For the fifth time in competition at the Cannes Film Festival since 2000, James Gray renews himself by presenting Armageddon Time where he deepened his favorite subject, family and filiation. He adds the themes of racism and social inequalities that are rampant in the United States, while the Black Lives Matter movement is in everyone’s mind.
In the 80s in New York, Paul, a turbulent teenager from a modest family, changes college and finds himself in a posh establishment where the father of Donald Trump, future President of the United States, oversees the board of directors. Paul remains faithful to his African-American friend Johnny, which weakens him in the eyes of the students of New York high society. Both dream of a better future and commit a theft that will turn their lives upside down.
Author of all his screenplays, James Gray is a formidable storyteller who uses genre film to explore the family, a major subject of American cinema. He went through the thriller (Little Odessa, The Yards, The Night belongs to us), the love movie (Two Lovers), melodrama (The Immigrant), the adventure film (The Lost City of Z), even science fiction (Ad Astra). Today he stands out from his references to genre films with Armageddon Time, on a resolutely social subject. His Russian-Ukrainian origins, coming from a family that immigrated to New York in 1920, permeate all his films.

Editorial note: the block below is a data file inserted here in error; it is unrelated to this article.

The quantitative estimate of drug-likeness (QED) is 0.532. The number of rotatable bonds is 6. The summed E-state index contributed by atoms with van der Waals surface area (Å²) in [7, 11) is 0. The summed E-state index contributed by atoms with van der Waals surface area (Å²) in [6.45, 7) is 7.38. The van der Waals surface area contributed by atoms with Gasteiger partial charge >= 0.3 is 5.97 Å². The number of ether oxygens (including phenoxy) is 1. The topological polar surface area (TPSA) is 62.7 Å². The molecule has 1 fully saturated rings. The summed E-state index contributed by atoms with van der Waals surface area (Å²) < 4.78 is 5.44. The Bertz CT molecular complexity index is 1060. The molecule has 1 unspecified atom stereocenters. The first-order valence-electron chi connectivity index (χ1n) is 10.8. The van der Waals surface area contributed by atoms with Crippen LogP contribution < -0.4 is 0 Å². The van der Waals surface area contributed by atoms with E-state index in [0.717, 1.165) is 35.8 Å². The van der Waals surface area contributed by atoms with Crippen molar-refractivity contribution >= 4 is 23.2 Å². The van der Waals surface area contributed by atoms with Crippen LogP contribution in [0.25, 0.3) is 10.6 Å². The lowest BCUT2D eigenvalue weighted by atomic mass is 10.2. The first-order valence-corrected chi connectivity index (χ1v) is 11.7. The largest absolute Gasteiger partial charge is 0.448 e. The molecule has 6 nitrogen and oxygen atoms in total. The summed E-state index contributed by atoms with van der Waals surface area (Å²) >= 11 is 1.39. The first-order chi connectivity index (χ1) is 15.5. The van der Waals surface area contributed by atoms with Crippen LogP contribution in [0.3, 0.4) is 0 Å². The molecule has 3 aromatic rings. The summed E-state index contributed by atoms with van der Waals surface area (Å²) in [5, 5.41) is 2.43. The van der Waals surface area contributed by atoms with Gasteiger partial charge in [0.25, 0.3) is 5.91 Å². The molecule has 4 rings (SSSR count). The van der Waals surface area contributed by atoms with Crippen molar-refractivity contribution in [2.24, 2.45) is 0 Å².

If James Gray is recognized for the subtlety of his scripts, it is also found in his cinematography with splendid framing and lighting and in his direction of outstanding actors. The prize here goes to Anthony Hopkins who portrays a humanist patriarch at the end of his life, a moving supporting role. Also excellent, Jeremy Strong as a responsible father who is looking for his marks, sometimes violent and regretting it, and Anne Hathaway, a splendid protective and empathetic mother. As for the young Banks Repeta, he is just impressive in his role as a teenager in search of meaning and a future, as is with Jaylin Webb, his friend persecuted for his skin color. The two accomplices undoubtedly evoke The four hundred Blows by Francois Truffaut.
This is a textbook case that James Gray exposes by inviting the Trump family into the painting. The Jewish family in the film feels persecuted and endures Ronald Reagan’s first election as an ordeal. Yet their son joins a school run by the father of the future president of the United States, with an even more radical liberal ideology. His blatant racism is the subject of a recurring denunciation in the story, as is the increasingly deep gap that is widening between American social classes. A taboo subject in the country of the dollar, according to the director.
Armageddon Time proves to be a serious contender for the Palme, especially when one knows the social fiber of the president of the jury, Vincent Lindon. Actor, he will also recognize the wonderful interpretation of the actors, many of whom could end up on the list.
Gender : Drama
Director: James Gray
Actors: Anne Hathaway, Jeremy Strong, Anthony Hopkins, Banks Repeta, Jaylin Webb,
Country : UNITED STATES
Duration : 1h55
Exit : shortly
Distributer : Universal International Pictures
Summary: In the mid-1980s, the district of Queens in New York was under the hegemony of real estate developer Fred Trump, father of Donald Trump, the future President of the United States. A teenager studies at Kew-Forest School, where father Trump sits on the school board and Donald Trump is an alumnus.